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NCJ Number: 76474 Find in a Library
Title: Terrorists and the Homemade 'A' Bomb (From Clandestine Tactics and Technology - A Technical and Background Intelligence Data Service, Volume 3 - See NCJ-77155)
Author(s): F M Watson
Corporate Author: International Assoc of Chiefs of Police
Research and Development Division
United States of America
Date Published: 1976
Page Count: 25
Sponsoring Agency: International Assoc of Chiefs of Police
Alexandria, VA 22314
International Assoc of Chiefs of Police
Arlington, VA 22201
Sale Source: International Assoc of Chiefs of Police
44 Canal Center Plaza, Suite 200
Alexandria, VA 22314
United States of America
Language: English
Country: United States of America
Annotation: A discussion of the National Liberation Movement (Tupamaros) of Uruguay illustrates the activities of contemporary terrorist movements and the reasoning such groups would follow to use homemade nuclear devices to further their goals.
Abstract: As a recent public television broadcast has shown, an individual or a group from outside the government scientific establishment may obtain the nuclear material and information essential to the construction of a nuclear weapon, however crude. The case of the Tupamaros shows how a terrorist organization operates and how an antiestablishment/antigovernment movement may eventually 'mature' to a stage where the use of an atom bomb is inevitable. With any such group, there are only three basic considerations: their ability to obtain the required materials and make them into a bomb, their willingness to take upon themselves the decision to employ this level of violence, and their conviction that by doing so they will advance their cause. A terrorist group may attempt to build a nuclear bomb if the terrorists feel that their action might trigger a drastic reaction from officialdom. They could actually set off an atomic explosion with a homemade device in such a manner as to put the blame elsewhere. Finally, they could identify a target, isolated from sizeable elements of the general population and for which sufficient hate exists or could be generated, to justify the group's destruction. In addition, an advanced terrorist group may decide to use a nuclear bomb if they have gained sufficient control over the situation to no longer concern themselves over killing a large number of people or if their cause is already in such jeopardy that they are desperate and will try anything. However, the current situation in which no terrorist groups appears to be on the verge of a nuclear offensive, can be jeopardized by an exaggerated emphasis on nuclear safety; hysteria could worsen the general political and social climate. The public should be educated by the press about the dangers of international terrorism to the same degree as they are about the dangers of nuclear proliferation. Excerpts from several American newspapers concerning terrorist activities are cited.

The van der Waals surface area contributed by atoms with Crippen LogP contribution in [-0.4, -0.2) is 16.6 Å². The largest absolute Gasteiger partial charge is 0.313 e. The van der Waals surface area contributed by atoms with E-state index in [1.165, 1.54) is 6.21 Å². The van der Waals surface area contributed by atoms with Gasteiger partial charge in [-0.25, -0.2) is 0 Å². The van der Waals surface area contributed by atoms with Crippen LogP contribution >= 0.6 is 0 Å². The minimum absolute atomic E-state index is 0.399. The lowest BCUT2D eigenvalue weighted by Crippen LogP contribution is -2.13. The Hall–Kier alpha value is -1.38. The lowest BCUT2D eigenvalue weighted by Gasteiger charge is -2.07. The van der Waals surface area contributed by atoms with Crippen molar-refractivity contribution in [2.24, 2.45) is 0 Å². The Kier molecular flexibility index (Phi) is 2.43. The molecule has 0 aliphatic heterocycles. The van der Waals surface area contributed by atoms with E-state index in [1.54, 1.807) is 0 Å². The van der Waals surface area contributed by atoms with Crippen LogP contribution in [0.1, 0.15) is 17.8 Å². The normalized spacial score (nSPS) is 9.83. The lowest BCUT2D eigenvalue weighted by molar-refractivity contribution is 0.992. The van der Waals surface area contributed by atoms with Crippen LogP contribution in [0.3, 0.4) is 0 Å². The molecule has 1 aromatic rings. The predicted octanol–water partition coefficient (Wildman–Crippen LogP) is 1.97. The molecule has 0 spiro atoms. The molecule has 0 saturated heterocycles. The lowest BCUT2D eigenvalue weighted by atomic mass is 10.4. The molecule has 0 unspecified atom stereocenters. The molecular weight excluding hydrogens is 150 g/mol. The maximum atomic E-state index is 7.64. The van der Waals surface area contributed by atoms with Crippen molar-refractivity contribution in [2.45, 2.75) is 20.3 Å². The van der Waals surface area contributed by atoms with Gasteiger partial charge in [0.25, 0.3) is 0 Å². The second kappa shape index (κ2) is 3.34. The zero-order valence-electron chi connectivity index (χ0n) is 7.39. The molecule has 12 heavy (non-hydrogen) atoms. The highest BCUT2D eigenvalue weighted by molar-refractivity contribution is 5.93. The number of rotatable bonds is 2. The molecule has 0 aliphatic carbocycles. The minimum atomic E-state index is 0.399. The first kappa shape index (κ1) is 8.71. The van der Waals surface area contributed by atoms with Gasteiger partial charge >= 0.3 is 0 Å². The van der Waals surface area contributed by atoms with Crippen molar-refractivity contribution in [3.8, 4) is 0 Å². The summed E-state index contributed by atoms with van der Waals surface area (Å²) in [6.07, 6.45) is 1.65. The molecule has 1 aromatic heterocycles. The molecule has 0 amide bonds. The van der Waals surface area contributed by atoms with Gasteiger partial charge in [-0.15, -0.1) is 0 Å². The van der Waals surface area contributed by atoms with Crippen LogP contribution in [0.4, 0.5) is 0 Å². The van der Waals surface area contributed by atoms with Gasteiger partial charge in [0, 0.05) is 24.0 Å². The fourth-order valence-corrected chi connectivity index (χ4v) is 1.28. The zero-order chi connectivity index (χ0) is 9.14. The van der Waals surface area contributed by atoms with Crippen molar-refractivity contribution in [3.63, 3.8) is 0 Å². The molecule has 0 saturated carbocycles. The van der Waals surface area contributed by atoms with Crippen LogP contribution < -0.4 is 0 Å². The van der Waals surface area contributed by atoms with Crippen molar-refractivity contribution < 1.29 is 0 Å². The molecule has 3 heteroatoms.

Index Term(s): Bomb threats; Nuclear terrorism; Revolutionary or terrorist groups; Terrorist profiles; Terrorist tactics; Tupamaros; Uruguay
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